Skip to Content, Navigation, or Footer.
Logo of The Middlebury Campus
Monday, Jun 24, 2024

Town/gown - 11/19/09

I spent three hours in lab last Thursday removing nodules from the roots of bean plants. I loved it. At one point, I turned to the people in my lab group and exclaimed, “This reminds me of digging for potatoes! Have you ever done that? It’s so fun. Like digging for buried treasure.”

Sometimes I outdo myself with the rural thing. Seriously though, potato harvests were the highlight of the two years I worked on a vegetable farm. That’s not what’s notable about the situation. Rather, it’s my assumption that everyone would understand this particular pleasure.

A Vermont childhood has instilled an appreciation of nature within me. I don’t suspect that I am unique in this. Did anyone see that sunset last Wednesday evening? Natural beauty is thrust upon Vermonters whether we like it or not. Our geographic location requires a certain level of interaction with the outdoors, which in turn demands respect.

The whole “green” concept, then, seems so basic to me, such an understood necessity. But, like the potato phenomenon, I have begun to realize that my own hands-on-the-land perspective is not necessarily applicable to everyone here, even as we find ourselves co-habiting in the heart of what I would say is the most beautiful state in the country.

I do not mean to imply a holier-than-thou attitude concerning environmental issues. Rather, I think it is an essential piece of the puzzle to understand the different perspectives and priorities that people bring to the table.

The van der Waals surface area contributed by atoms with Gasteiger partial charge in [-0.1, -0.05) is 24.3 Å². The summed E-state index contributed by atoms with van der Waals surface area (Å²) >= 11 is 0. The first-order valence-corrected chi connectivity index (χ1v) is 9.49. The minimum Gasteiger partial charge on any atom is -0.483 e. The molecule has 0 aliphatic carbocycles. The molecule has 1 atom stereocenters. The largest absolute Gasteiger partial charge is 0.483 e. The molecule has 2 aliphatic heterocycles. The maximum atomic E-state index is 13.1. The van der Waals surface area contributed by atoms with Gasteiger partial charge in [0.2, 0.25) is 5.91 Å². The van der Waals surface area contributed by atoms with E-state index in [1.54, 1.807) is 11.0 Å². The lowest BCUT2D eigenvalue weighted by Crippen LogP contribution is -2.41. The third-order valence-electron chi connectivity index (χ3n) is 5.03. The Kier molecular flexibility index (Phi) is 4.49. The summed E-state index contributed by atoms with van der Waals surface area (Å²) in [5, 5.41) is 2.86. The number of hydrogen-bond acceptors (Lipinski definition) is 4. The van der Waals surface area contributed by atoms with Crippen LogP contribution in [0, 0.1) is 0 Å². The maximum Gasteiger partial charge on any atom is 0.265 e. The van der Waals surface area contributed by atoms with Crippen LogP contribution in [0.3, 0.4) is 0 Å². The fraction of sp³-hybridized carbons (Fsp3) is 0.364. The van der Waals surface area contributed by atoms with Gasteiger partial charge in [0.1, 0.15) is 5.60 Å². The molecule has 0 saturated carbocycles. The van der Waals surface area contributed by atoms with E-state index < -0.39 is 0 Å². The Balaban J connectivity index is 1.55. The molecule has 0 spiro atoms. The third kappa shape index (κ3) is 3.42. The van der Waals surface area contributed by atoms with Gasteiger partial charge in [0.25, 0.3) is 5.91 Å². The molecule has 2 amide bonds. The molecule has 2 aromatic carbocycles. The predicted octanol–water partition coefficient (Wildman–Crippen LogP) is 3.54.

There is a certain elegance to a skyscraper. Not to promote this country-bumpkin character beyond the level of humor, but I will admit that tall buildings generally captivate me. Perhaps it is the contrast to my usual surroundings, but I find cities aesthetically very exciting: the people, the cars, the art, the buildings. Cities are movement, and it is refreshing sometimes to pick up the pace. If I really wanted to take it to an overly philosophical level, I could observe that urban structures are monuments to human achievement — which, if I might say without offending the bears, is pretty amazing.

So I suppose this leaves me somewhere between a reverence for trees and a reverence for steel. How do I resolve that with my innately green conscience?

I don’t really think I have to. I don’t want Vermont and its landscape to become a fearful thing. I don’t want to feel bad every time I go hiking, with every pine and every babbling brook pointing its finger and  reminding me of the green reforms I could be instituting in my life but haven’t. I want to turn the lights on in my room without hearing a daisy yelp with pain in the back of my mind. Nature shouldn’t be a guilt trip.

But if we continue to clump our lifestyles into categories of “good” and “bad,” I think that’s where we might end up. I have a Vermont perspective. You may not. So what? It’s not like the environmental movement is a consequence of some ridiculous rural vendetta against urbanites. At least, it shouldn’t be. Obviously there needs to be a change, but it’s not something that should intimidate us or force us into one extreme or the other.

Lastly, I hope that with this change, my children and my children’s children and their children after that will get to know what it’s like to unearth a potato.


Comments